I have a confession. I don’t always pay for my music. I know, shocking right? However, I did just purchase Frank Ocean’s brand new album, channel ORANGE.
channel ORANGE is a fantastic album, destined to be on many “best of” lists come December. It sounds as if Prince and Stevie Wonder made a record with the experimental sonic sounds of Kanye thrown in and it works oh so well (listen to the stellar, genre shifting 10 minute Pyramids below). While the album and the talents of Frank Ocean definitely warrant the buy recommendation, it’s wasn’t the only reason for me.
I’d never heard of Frank Ocean until a few days ago, when the news of his coming out hit the media outlets. The news was a bit overshadowed by Anderson Cooper’s own coming out. Not to take anything away from Anderson (but come on now, who didn’t know?), Ocean’s coming out is a more significant one.
While everyone has a right to their privacy, anyone in the public eye that chooses to come out is helping to further our cause by increasing the visibility of our community. With all the bullying going on these days, it helps to let struggling gay kids know that their favourite actors, singers, athletes, writers, etc. are just like them and that there’s nothing wrong with it.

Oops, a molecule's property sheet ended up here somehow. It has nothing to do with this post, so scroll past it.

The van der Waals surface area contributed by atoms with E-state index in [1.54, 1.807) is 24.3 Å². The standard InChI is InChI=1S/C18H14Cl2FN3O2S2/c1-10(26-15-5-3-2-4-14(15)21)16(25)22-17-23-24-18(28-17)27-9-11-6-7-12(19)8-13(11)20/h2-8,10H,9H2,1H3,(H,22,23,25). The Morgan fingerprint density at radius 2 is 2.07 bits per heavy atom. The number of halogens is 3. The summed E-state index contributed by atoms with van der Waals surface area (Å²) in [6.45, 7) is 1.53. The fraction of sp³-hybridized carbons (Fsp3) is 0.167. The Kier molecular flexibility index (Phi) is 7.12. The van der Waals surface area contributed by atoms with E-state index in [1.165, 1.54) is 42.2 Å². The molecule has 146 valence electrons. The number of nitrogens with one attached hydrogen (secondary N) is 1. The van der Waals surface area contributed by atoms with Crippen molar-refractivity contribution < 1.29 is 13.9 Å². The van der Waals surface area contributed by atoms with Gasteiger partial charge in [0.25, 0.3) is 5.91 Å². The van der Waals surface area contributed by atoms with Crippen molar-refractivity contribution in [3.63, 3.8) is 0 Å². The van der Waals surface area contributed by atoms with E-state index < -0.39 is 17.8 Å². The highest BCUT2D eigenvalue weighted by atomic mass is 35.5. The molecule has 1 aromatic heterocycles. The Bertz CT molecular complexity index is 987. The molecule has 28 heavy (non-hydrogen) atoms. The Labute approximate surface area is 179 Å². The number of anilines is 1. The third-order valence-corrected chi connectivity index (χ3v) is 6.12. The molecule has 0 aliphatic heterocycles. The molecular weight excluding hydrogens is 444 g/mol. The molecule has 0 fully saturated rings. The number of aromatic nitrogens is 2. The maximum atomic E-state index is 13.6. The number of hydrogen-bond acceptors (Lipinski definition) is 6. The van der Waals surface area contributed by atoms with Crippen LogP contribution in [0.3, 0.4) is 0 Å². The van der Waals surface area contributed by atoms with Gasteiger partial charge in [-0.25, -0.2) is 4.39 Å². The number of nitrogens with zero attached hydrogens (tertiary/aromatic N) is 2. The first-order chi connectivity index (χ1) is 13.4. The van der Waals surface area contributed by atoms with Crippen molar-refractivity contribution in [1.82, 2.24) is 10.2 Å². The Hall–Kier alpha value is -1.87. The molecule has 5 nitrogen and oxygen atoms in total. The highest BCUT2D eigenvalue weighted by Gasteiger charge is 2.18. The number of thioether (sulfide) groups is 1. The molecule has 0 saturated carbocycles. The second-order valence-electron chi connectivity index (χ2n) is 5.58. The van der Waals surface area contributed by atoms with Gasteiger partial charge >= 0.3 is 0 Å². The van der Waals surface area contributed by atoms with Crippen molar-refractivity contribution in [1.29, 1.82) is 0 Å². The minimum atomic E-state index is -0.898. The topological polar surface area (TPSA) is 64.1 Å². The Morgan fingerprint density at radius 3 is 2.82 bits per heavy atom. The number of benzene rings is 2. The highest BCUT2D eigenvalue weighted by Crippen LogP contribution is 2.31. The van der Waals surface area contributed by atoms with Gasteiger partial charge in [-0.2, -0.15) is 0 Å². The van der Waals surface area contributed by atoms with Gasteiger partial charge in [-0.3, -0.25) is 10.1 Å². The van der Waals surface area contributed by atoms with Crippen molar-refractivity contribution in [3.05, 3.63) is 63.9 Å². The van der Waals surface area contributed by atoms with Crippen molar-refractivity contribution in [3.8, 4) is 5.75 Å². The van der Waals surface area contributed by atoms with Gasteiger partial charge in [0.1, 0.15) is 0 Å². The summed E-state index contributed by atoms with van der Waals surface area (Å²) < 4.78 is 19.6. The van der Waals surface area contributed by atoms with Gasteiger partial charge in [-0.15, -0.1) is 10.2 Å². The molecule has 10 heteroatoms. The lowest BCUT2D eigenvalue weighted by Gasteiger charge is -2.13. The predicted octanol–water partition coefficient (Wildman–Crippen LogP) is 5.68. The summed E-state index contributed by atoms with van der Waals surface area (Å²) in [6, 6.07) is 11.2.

What makes Frank Ocean’s coming out braver is that he’s coming out in the r&b/hip hop community, a very macho (at times homophobic) world. Straight hip hop artists like Kanye and Nicki Minaj are helping to change that but no prominent artist in this genre has come out. Now Frank Ocean is by no means prominent (as I just stated, I hadn’t heard of him til but a few days ago), but he has been getting a lot of buzz and worked with the likes of Jay-Z and Kanye. Coming out at this juncture of his rising career could very well hinder his sales, as suggested by Target’s refusal to sell his album (Target claims it’s because the album was exclusive to iTunes first).
And that’s a huge reason why celebrities are reluctant to come out: their career. Or a lack of one, rather. The fear that coming out will somehow dampen their careers. Fewer roles. Fewer sales. At the end of the day, it’s all about the Benjamins.
So how do we encourage and support artists that come out? With our wallets. Buy their albums. Watch their movies. Show them a career can still be had.
And that’s what I did.
Emma Stone’s life. For being gorgeous, talented, and having Andrew Garfield.
the boys around me while I’m at Bikram’s Yoga. Focus. Zen. Boys. No. Focus. Zen.
I LOVE dance music. Maybe it’s the gay in me. I just love dancing around my house like I’m Robyn in her “Call Your Girlfriend” video. Oh the joy it brings me.